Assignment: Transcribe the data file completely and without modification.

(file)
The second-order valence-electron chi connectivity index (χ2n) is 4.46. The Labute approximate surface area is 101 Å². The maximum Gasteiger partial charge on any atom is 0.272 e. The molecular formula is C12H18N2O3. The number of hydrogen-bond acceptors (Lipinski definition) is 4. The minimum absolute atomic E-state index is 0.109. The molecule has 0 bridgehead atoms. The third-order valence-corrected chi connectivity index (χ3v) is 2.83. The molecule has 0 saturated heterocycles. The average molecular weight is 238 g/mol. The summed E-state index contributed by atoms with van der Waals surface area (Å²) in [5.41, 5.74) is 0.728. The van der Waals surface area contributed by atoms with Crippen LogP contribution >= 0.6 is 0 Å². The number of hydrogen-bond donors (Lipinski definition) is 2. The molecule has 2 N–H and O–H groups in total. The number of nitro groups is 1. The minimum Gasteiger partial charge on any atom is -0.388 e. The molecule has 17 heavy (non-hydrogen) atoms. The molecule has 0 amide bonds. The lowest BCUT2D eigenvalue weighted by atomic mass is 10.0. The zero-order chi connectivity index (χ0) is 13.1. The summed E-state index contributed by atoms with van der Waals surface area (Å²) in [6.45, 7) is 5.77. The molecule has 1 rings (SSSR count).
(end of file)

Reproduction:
The second-order valence-electron chi connectivity index (χ2n) is 4.46. The Labute approximate surface area is 101 Å². The maximum Gasteiger partial charge on any atom is 0.272 e. The molecular formula is C12H18N2O3. The number of hydrogen-bond acceptors (Lipinski definition) is 4. The minimum absolute atomic E-state index is 0.109. The molecule has 0 bridgehead atoms. The third-order valence-corrected chi connectivity index (χ3v) is 2.83. The molecule has 0 saturated heterocycles. The average molecular weight is 238 g/mol. The summed E-state index contributed by atoms with van der Waals surface area (Å²) in [5.41, 5.74) is 0.728. The van der Waals surface area contributed by atoms with Crippen LogP contribution >= 0.6 is 0 Å². The number of hydrogen-bond donors (Lipinski definition) is 2. The molecule has 2 N–H and O–H groups in total. The number of nitro groups is 1. The minimum Gasteiger partial charge on any atom is -0.388 e. The molecule has 17 heavy (non-hydrogen) atoms. The molecule has 0 amide bonds. The lowest BCUT2D eigenvalue weighted by atomic mass is 10.0. The zero-order chi connectivity index (χ0) is 13.1. The summed E-state index contributed by atoms with van der Waals surface area (Å²) in [6.45, 7) is 5.77. The molecule has 1 rings (SSSR count).